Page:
The Hoefler Type Foundry catalog uses just two extra colors in a collage of imagined uses for Gotham.
The actual letterforms, especially in the capitals, are similar between the two typefaces: rounded, generous proportions; uniform thickness of strokes; extreme simplicity of form; and the suggestion that they were drawn by an engineer. The ends of curved strokes in both faces are cut off diagonally, straight across the stroke, rather than horizontally or vertically; but diagonal straight strokes all end horizontally. Letters like O and C are near-circles, while S falls into a more natural, somewhat lazy pair of loops (in Neutraface a bit rounder than in Gotham). In both faces, the M has straight legs, and its diagonal strokes meet well above the baseline. The K in both faces has a bottom leg that springs from the top leg, rather than straight from the stem, and the leg of the R drops down from the loop. But the looping counter of P and R can be rounder in Neutraface, because it reaches farther down the stem.
This is one of the primary differences between the two designs: Neutraface has a low midline, with the center bar of E and F and the cross-stroke of A coming very far down the letter, giving Neutraface a slightly Art Deco feel. This is carried through to the lowercase, which has a very low x-height. Gotham, by contrast, has its midline near the optical center of the capital letters, and its lowercase has a large x-height. In text, Neutraface tends to suggest Futura, even though it's less obviously geometric, while Gotham evokes the strong but faceless public lettering of the 1950s.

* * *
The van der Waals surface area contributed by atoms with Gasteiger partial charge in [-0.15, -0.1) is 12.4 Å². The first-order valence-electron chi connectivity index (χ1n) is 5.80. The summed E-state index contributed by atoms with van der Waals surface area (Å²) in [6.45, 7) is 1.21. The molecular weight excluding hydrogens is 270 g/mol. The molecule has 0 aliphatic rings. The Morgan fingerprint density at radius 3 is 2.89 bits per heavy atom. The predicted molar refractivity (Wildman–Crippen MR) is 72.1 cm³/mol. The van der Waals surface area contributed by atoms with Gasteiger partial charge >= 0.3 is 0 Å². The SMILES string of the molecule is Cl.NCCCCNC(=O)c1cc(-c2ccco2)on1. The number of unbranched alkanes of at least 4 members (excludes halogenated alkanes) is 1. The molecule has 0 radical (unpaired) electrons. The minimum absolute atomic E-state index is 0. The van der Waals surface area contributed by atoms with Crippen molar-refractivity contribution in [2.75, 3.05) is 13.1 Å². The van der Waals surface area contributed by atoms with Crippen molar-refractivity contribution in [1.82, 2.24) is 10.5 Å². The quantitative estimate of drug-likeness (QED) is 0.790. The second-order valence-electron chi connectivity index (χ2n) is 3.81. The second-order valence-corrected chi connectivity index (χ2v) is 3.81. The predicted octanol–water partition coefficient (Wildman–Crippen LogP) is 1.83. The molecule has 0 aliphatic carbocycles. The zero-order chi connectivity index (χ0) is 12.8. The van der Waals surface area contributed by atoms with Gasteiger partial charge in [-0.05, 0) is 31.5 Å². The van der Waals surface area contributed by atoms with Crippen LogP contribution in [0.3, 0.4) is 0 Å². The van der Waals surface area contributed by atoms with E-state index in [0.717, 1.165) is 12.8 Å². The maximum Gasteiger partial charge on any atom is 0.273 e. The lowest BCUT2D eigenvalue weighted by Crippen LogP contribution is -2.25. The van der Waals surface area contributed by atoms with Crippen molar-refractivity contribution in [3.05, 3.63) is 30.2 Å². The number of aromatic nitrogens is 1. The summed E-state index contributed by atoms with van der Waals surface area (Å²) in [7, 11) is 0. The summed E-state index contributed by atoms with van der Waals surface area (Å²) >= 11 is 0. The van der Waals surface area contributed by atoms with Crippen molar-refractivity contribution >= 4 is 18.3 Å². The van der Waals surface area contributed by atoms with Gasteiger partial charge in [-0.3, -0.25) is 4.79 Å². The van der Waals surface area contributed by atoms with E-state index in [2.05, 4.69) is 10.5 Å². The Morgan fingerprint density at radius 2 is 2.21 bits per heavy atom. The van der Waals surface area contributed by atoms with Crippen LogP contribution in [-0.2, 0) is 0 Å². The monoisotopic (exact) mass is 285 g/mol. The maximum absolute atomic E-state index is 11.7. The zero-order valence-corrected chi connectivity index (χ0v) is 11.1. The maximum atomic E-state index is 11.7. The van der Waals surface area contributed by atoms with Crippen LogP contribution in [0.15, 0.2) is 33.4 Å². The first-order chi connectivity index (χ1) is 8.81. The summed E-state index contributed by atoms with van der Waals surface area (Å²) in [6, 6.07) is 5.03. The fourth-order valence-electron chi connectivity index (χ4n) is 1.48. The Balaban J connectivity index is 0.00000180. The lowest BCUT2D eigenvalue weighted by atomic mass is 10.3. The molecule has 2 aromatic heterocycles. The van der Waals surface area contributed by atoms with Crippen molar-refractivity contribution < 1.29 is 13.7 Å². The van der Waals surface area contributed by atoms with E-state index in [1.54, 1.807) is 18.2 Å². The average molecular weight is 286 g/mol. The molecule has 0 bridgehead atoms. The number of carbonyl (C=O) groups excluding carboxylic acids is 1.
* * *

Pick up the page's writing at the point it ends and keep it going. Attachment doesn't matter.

Neutraface includes fonts designed specifically for text, with a small x-height and two-storey a's and g's.
Both typefaces are carefully spaced to work either in all-caps display or in upper- and lowercase text. Round forms like these need breathing room, especially in the lighter weights (both families include a Light, and Neutraface includes an even lighter Thin), so it's important to set the default letter-fit of the fonts loose enough. Both foundries have done this.
The Gotham type family, unlike Neutraface, includes a highly condensed version.
There and Back Again
These typefaces complete the circle between lettering and type. They are digital fonts based on physical lettering that appeared on buildings long before the digital era, and they will undoubtedly be put to use in print in a great variety of ways: in magazines, advertising, brochures, captions, maybe even books. But in a period when more and more physical signage is created from digital fonts, these typefaces may also end up on signs in shop windows and lettering on building facades, right next to their original sources of inspiration. It would be strangely fitting.
Read more by John D. Berry.